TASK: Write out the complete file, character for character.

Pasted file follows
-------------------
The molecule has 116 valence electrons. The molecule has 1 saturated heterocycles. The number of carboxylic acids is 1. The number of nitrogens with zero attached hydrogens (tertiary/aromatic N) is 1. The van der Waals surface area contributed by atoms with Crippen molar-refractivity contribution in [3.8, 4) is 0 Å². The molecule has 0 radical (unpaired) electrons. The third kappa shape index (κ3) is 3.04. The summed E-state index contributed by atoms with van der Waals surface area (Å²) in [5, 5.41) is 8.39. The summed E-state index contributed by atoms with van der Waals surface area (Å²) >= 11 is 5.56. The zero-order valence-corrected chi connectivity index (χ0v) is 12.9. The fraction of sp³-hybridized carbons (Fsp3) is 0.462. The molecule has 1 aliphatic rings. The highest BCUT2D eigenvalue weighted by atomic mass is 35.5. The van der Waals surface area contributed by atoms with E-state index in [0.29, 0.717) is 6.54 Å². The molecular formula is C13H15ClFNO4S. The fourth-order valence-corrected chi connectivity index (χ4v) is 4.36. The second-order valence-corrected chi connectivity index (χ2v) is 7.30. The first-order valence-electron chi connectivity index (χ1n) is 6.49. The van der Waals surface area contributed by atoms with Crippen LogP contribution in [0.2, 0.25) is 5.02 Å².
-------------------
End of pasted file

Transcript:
The molecule has 116 valence electrons. The molecule has 1 saturated heterocycles. The number of carboxylic acids is 1. The number of nitrogens with zero attached hydrogens (tertiary/aromatic N) is 1. The van der Waals surface area contributed by atoms with Crippen molar-refractivity contribution in [3.8, 4) is 0 Å². The molecule has 0 radical (unpaired) electrons. The third kappa shape index (κ3) is 3.04. The summed E-state index contributed by atoms with van der Waals surface area (Å²) in [5, 5.41) is 8.39. The summed E-state index contributed by atoms with van der Waals surface area (Å²) >= 11 is 5.56. The zero-order valence-corrected chi connectivity index (χ0v) is 12.9. The fraction of sp³-hybridized carbons (Fsp3) is 0.462. The molecule has 1 aliphatic rings. The highest BCUT2D eigenvalue weighted by atomic mass is 35.5. The van der Waals surface area contributed by atoms with E-state index in [0.29, 0.717) is 6.54 Å². The molecular formula is C13H15ClFNO4S. The fourth-order valence-corrected chi connectivity index (χ4v) is 4.36. The second-order valence-corrected chi connectivity index (χ2v) is 7.30. The first-order valence-electron chi connectivity index (χ1n) is 6.49. The van der Waals surface area contributed by atoms with Crippen LogP contribution in [0.2, 0.25) is 5.02 Å².